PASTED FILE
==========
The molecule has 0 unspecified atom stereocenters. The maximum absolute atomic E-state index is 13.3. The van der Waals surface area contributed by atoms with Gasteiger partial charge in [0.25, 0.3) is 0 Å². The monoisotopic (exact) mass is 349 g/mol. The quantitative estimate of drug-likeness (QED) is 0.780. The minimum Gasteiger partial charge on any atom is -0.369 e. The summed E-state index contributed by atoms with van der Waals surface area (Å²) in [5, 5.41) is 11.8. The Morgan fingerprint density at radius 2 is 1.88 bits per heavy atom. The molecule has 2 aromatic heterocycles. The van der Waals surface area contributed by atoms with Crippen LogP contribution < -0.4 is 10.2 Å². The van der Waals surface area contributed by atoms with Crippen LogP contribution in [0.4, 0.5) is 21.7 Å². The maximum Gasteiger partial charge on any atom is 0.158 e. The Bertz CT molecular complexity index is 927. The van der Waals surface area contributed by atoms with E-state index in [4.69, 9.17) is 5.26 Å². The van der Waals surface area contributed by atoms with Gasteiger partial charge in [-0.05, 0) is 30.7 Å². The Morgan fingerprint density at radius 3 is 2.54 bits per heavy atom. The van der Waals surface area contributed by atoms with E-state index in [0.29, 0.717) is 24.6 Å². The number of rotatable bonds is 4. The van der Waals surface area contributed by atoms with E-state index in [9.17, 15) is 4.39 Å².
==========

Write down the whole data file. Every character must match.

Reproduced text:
The molecule has 0 unspecified atom stereocenters. The maximum absolute atomic E-state index is 13.3. The van der Waals surface area contributed by atoms with Gasteiger partial charge in [0.25, 0.3) is 0 Å². The monoisotopic (exact) mass is 349 g/mol. The quantitative estimate of drug-likeness (QED) is 0.780. The minimum Gasteiger partial charge on any atom is -0.369 e. The summed E-state index contributed by atoms with van der Waals surface area (Å²) in [5, 5.41) is 11.8. The Morgan fingerprint density at radius 2 is 1.88 bits per heavy atom. The molecule has 2 aromatic heterocycles. The van der Waals surface area contributed by atoms with Crippen LogP contribution < -0.4 is 10.2 Å². The van der Waals surface area contributed by atoms with Crippen LogP contribution in [0.4, 0.5) is 21.7 Å². The maximum Gasteiger partial charge on any atom is 0.158 e. The Bertz CT molecular complexity index is 927. The van der Waals surface area contributed by atoms with E-state index in [4.69, 9.17) is 5.26 Å². The van der Waals surface area contributed by atoms with Gasteiger partial charge in [-0.05, 0) is 30.7 Å². The Morgan fingerprint density at radius 3 is 2.54 bits per heavy atom. The van der Waals surface area contributed by atoms with E-state index in [0.29, 0.717) is 24.6 Å². The number of rotatable bonds is 4. The van der Waals surface area contributed by atoms with E-state index in [9.17, 15) is 4.39 Å².